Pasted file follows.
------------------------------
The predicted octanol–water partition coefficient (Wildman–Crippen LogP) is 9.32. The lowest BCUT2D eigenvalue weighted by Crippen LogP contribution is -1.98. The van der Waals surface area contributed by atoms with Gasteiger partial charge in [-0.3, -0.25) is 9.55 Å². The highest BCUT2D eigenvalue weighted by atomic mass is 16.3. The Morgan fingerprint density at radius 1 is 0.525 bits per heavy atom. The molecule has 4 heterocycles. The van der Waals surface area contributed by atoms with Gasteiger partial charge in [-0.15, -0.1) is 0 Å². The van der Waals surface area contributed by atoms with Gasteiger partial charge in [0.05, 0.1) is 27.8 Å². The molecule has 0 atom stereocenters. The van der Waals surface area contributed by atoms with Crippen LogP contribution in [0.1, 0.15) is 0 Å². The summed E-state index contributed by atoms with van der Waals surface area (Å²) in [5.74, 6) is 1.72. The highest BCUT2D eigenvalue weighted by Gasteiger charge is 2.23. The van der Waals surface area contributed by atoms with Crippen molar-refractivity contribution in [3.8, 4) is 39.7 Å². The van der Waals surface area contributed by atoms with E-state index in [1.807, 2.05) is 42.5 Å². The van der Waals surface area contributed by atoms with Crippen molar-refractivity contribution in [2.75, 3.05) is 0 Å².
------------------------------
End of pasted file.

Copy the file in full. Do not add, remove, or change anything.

The predicted octanol–water partition coefficient (Wildman–Crippen LogP) is 9.32. The lowest BCUT2D eigenvalue weighted by Crippen LogP contribution is -1.98. The van der Waals surface area contributed by atoms with Gasteiger partial charge in [-0.3, -0.25) is 9.55 Å². The highest BCUT2D eigenvalue weighted by atomic mass is 16.3. The Morgan fingerprint density at radius 1 is 0.525 bits per heavy atom. The molecule has 4 heterocycles. The van der Waals surface area contributed by atoms with Gasteiger partial charge in [-0.15, -0.1) is 0 Å². The van der Waals surface area contributed by atoms with Gasteiger partial charge in [0.05, 0.1) is 27.8 Å². The molecule has 0 atom stereocenters. The van der Waals surface area contributed by atoms with Crippen LogP contribution in [0.1, 0.15) is 0 Å². The summed E-state index contributed by atoms with van der Waals surface area (Å²) in [5.74, 6) is 1.72. The highest BCUT2D eigenvalue weighted by Gasteiger charge is 2.23. The van der Waals surface area contributed by atoms with Crippen molar-refractivity contribution in [3.8, 4) is 39.7 Å². The van der Waals surface area contributed by atoms with E-state index in [1.807, 2.05) is 42.5 Å². The van der Waals surface area contributed by atoms with Crippen molar-refractivity contribution in [2.75, 3.05) is 0 Å².